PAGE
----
Django REST framework ViewSet when you don’t have a Model
This is a topic I’ve seen on a regular basis and spoke about in a few meetups. I think it’s now time to have something written about.
Django REST framework ViewSet is part of the resource representation. It’s a really nice part of DRF since it helps keep things separated. The documentation focuses a lot on the ModelViewSet since there are a few automated things for it while regular ViewSet is mostly up to the developer. Here’s how to get a non model based ViewSet playing nice with the browsable API.
The full example is available at https://github.com/linovia/drf-demo. This example can be found in the drf_demo/non_model.
In this article I’m going to expose a Task resource. This is a pure Python object as shown by its definition. It is no more than a container for a few data.
As for the dataset and for the sake of simplicity, I use a dictionary of Task. In real life this would use different data sources such as a NoSQL store, some caching system, a LDAP, some files…
The API performs the usual CRUD operations on the items of the list. I choosed to use a dictionary here in order to keep the code as simple as possible.
A model-less serializer is pretty straight forward. It inherits Serializer — as opposed to ModelSerializer — and describes the fields. In order to make it writable it has a create and an update member.
create simply passes the validated data to the Task’s initialization.
update pushes the validated_data values to the given instance. Note that update should not assume all the fields are available. This helps to deal with partial updates (PATCH requests).
The ViewSet is the second part of our resource representation. Let’s expose the CRUD operations on the resource:
- list: list all the available resources.
- create: create a new resource.
- retrieve: show a single given resource.
- update: updates a single resource.
- partial_update: updates a single resource with a partial set of input.
- destroy: removes the given resource.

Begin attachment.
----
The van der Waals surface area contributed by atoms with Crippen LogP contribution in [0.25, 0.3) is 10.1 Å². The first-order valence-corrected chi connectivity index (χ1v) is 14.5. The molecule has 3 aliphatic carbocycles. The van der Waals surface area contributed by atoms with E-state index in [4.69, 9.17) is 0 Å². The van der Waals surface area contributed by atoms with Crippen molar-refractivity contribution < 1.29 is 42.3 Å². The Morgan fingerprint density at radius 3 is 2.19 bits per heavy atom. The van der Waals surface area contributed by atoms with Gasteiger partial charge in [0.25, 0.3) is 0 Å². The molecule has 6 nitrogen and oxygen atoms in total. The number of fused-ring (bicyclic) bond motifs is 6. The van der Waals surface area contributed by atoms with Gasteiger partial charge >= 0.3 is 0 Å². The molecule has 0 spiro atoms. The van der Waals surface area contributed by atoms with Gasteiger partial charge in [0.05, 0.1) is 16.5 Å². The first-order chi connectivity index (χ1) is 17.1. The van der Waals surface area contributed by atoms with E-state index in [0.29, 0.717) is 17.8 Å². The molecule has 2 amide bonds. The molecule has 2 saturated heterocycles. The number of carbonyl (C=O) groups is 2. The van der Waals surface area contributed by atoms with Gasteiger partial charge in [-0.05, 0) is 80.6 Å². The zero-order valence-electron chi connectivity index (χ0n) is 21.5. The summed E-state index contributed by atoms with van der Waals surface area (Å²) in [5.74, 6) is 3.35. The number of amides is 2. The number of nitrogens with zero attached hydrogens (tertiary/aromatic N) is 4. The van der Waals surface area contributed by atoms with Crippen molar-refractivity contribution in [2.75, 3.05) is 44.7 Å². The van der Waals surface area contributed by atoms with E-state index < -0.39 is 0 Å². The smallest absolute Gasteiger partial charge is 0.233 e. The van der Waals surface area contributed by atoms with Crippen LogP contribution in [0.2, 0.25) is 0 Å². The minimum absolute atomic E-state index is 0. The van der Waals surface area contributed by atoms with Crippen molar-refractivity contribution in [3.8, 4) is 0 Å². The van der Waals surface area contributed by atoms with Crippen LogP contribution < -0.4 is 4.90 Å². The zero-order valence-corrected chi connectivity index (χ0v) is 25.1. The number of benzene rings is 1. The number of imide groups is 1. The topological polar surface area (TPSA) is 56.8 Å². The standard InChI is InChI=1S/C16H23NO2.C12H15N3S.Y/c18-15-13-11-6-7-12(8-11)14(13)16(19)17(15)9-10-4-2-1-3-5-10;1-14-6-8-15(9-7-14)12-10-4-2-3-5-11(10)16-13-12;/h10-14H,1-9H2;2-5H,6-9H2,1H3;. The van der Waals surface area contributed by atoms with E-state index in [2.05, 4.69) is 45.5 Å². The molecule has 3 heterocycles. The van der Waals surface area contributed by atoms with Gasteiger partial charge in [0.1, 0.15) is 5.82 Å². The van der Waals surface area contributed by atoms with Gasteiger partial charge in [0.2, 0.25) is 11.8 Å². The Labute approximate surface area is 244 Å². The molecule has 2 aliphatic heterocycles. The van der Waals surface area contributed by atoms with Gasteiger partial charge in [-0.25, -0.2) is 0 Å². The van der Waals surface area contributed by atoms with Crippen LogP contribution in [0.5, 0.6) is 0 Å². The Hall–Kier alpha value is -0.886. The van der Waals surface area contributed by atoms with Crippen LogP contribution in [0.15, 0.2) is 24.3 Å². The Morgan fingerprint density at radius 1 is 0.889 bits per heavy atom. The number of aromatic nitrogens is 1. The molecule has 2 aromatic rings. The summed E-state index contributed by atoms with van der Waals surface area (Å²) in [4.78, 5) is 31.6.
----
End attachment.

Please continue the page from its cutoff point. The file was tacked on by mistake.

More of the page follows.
We need to link each action to the associated operation. For example the list translates into instanciating a serializer with the list of our tasks, mentioning we’re working with a list (many=True) and return the serialized data.
The code here is a simplified model-less version of the Django REST framework ListModelMixin from rest_framework.mixins.
If you want to play with the browsable API you’ll want to add the serializer_class to the ViewSet in order to have a nice creation / update form. It would work without this but you’ll be limited to a text area in which you can paste raw JSON content.
In order to expose our ViewSet we’ll need to register it to the routers. It’s mostly the same as with regular ViewSet plus an extra explicit base_name argument. The base_name argument helps build url names. Routers will generate two urls for each ViewSet:
- an url for listing all the resources and creating new ones
- an url to interact with a single resource — view, update, delete
This translates into
The url to list all the resources is “api/tasks” (taken from r’tasks’) and its name is “tasks-list” (taken from base_name with trailing “-list”). The url for a single resource is “api/tasks/<pk>” and its name is “tasks-details” (taken from base_name with a trailing “-details”).
When dealing with ModelViewSet, base_name defaults to the Model’s name. This is usually why you don’t have to add the argument with ModelViewSet. Since we’re not using a Model, it has to be explicitly given.
At this point your own Model-less API is running with Django REST framework. It takes advantage of the browsable API as shown by the screenshot.